Stand taller and stronger—for longer!—with this simple workout.
At one point or another, you’ve undoubtedly seen an older adult with a severe case of hunchback. Their upper back is rounded, their face points toward the floor, and their movements seem labored and painful.
Called kyphosis, the condition—in which the upper spine takes a C shape—affects between 20 and 40 percent of older adults, with prevalence and severity increasing as you get older, says research published in the Journal of Orthopaedic and Sports Physical Therapy. Kyphosis can limit mobility, cause pain, and increase the risk of falls.
What Causes Kyphosis?
Weakness in the core muscles and upper back as well as a history of maintaining poor posture can all contribute to kyphosis. However, the greatest cause of the spinal condition in older adults is actually osteoporosis, explains Jeremy S. Smith, M.D., a spine surgeon at the Hoag Orthopedic Institute in Irvine, California.
“Osteoporosis weakens the bones and makes them susceptible to compression fractures,” Dr. Smith says. That is, the bones in the spine, called vertebrae, can break.
“When severe, something as simple as lifting or coughing can cause a compression fracture, which commonly leads to a collapse of the front of the vertebral bone,” Dr. Smith explains. “When this occurs at multiple levels, it can lead to severe kyphosis.”
Also, as you get older, degenerative disc changes can cause the spinal vertebrae to collapse onto one another, says Leigh Ann Ibrahim, P.T., a physical therapist at Orlando Health South Seminole Hospital in Longwood, Florida.
“The vertebrae become more wedge-shaped instead of their normal cylindrical, stacked shape,” she says.
What You Can Do to Relieve or Prevent Kyphosis
In cases of existing kyphosis, adults can improve spinal alignment by doing exercises that strengthen the abdominals and the extensor muscles in the back (the ones that help you stand and lift objects). However, surgery is needed to correct severe spinal deformities, Ibrahim says.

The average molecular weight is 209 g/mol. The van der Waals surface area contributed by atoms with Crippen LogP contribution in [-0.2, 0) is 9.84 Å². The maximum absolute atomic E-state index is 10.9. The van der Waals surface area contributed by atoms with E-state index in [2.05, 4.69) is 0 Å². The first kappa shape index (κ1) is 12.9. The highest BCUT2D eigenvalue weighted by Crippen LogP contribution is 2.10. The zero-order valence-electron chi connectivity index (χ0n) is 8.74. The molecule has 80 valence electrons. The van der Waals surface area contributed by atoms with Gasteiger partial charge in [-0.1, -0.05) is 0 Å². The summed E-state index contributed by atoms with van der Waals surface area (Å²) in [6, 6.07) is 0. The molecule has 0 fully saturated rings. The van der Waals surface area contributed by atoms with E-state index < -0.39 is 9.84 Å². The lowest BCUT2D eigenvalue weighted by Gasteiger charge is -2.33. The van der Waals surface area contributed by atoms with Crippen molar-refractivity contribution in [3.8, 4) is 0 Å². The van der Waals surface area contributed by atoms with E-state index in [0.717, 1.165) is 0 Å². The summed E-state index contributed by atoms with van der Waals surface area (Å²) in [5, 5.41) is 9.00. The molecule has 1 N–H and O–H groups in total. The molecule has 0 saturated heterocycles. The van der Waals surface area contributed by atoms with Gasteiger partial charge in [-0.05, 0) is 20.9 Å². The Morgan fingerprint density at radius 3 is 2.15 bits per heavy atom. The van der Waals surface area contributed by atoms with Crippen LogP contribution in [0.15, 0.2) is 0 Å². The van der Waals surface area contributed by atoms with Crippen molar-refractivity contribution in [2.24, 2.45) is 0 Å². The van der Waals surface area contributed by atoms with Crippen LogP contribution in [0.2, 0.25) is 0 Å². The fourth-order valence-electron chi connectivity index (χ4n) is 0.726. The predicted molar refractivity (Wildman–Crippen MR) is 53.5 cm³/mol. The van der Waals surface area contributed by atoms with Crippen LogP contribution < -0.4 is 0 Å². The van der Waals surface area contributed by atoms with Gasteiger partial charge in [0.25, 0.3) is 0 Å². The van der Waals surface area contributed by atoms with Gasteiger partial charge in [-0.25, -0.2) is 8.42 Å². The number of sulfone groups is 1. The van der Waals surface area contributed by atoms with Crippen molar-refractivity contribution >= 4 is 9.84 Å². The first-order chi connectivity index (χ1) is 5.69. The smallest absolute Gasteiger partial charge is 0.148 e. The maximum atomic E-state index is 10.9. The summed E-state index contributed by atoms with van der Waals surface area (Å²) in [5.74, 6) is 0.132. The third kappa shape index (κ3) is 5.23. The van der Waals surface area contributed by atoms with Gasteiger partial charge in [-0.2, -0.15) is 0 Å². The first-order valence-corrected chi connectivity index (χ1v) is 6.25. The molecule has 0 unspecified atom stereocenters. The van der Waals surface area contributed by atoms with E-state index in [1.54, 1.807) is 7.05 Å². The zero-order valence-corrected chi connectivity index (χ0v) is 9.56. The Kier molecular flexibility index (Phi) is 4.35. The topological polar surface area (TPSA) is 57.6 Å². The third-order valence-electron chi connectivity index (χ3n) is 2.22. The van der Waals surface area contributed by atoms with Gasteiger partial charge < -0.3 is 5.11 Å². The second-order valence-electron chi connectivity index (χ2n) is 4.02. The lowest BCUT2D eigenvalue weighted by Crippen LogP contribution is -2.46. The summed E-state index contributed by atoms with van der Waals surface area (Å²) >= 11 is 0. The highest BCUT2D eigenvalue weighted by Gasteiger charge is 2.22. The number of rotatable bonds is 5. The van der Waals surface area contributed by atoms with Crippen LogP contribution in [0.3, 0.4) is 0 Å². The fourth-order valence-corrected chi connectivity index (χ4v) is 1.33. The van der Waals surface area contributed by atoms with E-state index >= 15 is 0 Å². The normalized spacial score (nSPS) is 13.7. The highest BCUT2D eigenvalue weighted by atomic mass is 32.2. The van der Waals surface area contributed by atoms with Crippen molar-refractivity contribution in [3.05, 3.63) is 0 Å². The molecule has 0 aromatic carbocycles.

If you think you might have kyphosis or osteoporosis, make an appointment with your doctor to discuss the best next steps.
As with all health conditions, “the best way to treat kyphosis is to prevent it from happening in the first place,” Dr. Smith says.
And that requires addressing the multiple factors that can contribute to its development, from poor posture to muscle imbalances to osteoporosis, adds Michael Silverman, P.T., director of rehabilitation and wellness at Northern Westchester Hospital in New York.
The workout below helps address all of those things. It’s specifically designed to help strengthen the muscles of the core and upper back, improve posture, and load the body through standing, weight-bearing exercises that help increase bone density and prevent osteoporosis in the spine.
How to Do This Workout
To help beat the dreaded hunchback, do each exercise below in order for the suggested number of reps and sets. For best results, perform the full workout two to three times per week.
Exercise #1: Shoulder Squeeze
Do 3 sets of 12 to 15 reps
Stand tall with feet hip-width apart. While pulling your elbows back and down, squeeze your shoulder blades together. Imagine you’re squeezing a lemon between your shoulder blades. Pause, then release. That’s one rep. Complete a total of three sets of 12 to 15 reps, resting for 30 to 60 seconds between sets.
Exercise #2: Dead Bug
Do 3 sets of 6 to 8 reps